‘What went wrong?’ Questions over the release of Esther Brown’s killer

Jason Graham was jailed for raping an older woman in 2013 and was living under restrictions when he murdered Esther Brown.

Esther Brown was raped and murdered by a man who had been released from prison for committing a serious sexual offence eight years ago.

Her death has sparked calls from politicians, campaigners and friends for answers into how the attack was allowed to happen.

Jason Graham was jailed for seven years for raping an older woman in 2013. However, he was released on licence in 2018.

Changes in the law meant prisoners were released after serving two thirds of their sentence.

Sally Brindley, chief executive of Rape Crisis Scotland, said: “I think this is a terrible case – really what happened to Esther Brown should never have happened and I do think that for members of the public looking on what they’ll be thinking is ‘how could this have happened when he was on the sex offenders’ register’, he had already served a sentence for a really, really similar offence.

“So it’s clear to me we need to look at what lessons can be learned from this case. The priority has to be women’s safety and the risk of reoffending.

“The biggest challenge with sexual crime is getting a conviction in the first place. We know most rapes never lead to conviction, but when there is a conviction and particularly in cases of this nature, I really do think the sentence must reflect the gravity of the offence.

“The key question in whether or not a sex offender should be released is ‘do they pose a threat to the public’ and clearly this man did pose a threat to the public and this what we need to learn from now – what went wrong in this case?”

Judge Lord Armstrong said on Wednesday Graham had committed the “gravest of crimes involving the most depraved actions” characterised by “utter brutality”.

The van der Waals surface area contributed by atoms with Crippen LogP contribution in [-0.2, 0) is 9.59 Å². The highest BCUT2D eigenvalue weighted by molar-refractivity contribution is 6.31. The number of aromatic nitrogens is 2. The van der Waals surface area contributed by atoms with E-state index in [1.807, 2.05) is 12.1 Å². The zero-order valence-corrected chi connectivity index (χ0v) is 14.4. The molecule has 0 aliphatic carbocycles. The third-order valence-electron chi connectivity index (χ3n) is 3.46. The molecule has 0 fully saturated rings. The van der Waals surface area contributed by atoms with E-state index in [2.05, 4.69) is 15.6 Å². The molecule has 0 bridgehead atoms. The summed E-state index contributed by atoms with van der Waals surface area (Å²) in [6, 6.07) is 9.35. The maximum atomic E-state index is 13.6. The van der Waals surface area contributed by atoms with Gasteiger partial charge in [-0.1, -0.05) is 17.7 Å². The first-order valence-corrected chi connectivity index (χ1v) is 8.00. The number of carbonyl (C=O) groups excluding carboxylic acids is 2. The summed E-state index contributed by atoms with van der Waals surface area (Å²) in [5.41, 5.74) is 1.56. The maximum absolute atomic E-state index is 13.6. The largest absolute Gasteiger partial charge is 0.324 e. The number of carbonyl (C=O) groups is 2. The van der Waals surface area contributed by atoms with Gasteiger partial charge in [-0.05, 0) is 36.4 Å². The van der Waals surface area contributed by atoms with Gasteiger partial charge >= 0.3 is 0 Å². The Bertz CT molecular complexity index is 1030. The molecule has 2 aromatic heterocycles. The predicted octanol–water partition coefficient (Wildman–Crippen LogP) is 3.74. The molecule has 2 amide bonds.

He was jailed for life with a minimum term of 19 years for raping Ms Brown at her home in the Woodlands area of Glasgow earlier this year.

The Scottish Conservatives are now calling for greater transparency around parole decisions.

Russell Findlay, Conservative MSP for West Scotland, said: “What we have in Scotland is 4400 registered sex offenders living in the community and the way they are monitored, or supposed to be monitored, has been seriously called into question and there’s many serious examples of why that is the case – not least the murder of Esther Brown.

“Esther Brown was brutally murdered in her own home by a man who was freed early from a prison sentence, there was no transparency around that decision and we don’t know whether there was a failure around his monitoring, what were the terms of his monitoring, the public are in the dark and that needs to change.

“I’ve met a few of Esther’s friends and they are absolutely devastated, they have changed the way they live because of the fear this has instilled in them.”

Graham was a registered sex offender living under restrictions when he killed Ms Brown. Police Scotland say in light of that an independent significant case review is under way.

He was being monitored under Multi-Agency Public Protection Arrangements, or MAPPA.

Detective chief superintendent Sam Faulds said: “Jason Graham, like all registered sex offenders in the community, was subject to MAPPA. An independent significant case review in respect of his reoffending is under way.

“Police Scotland has dedicated units of officers across the country, who work with partner agencies, to enforce sex offender legislation and implement risk management plans.

“Every effort is taken to prevent sexual re-offending and rates remain low. Where re-offending occurs, a review is undertaken immediately to ensure all necessary measures and processes were followed and to identify learning opportunities.”

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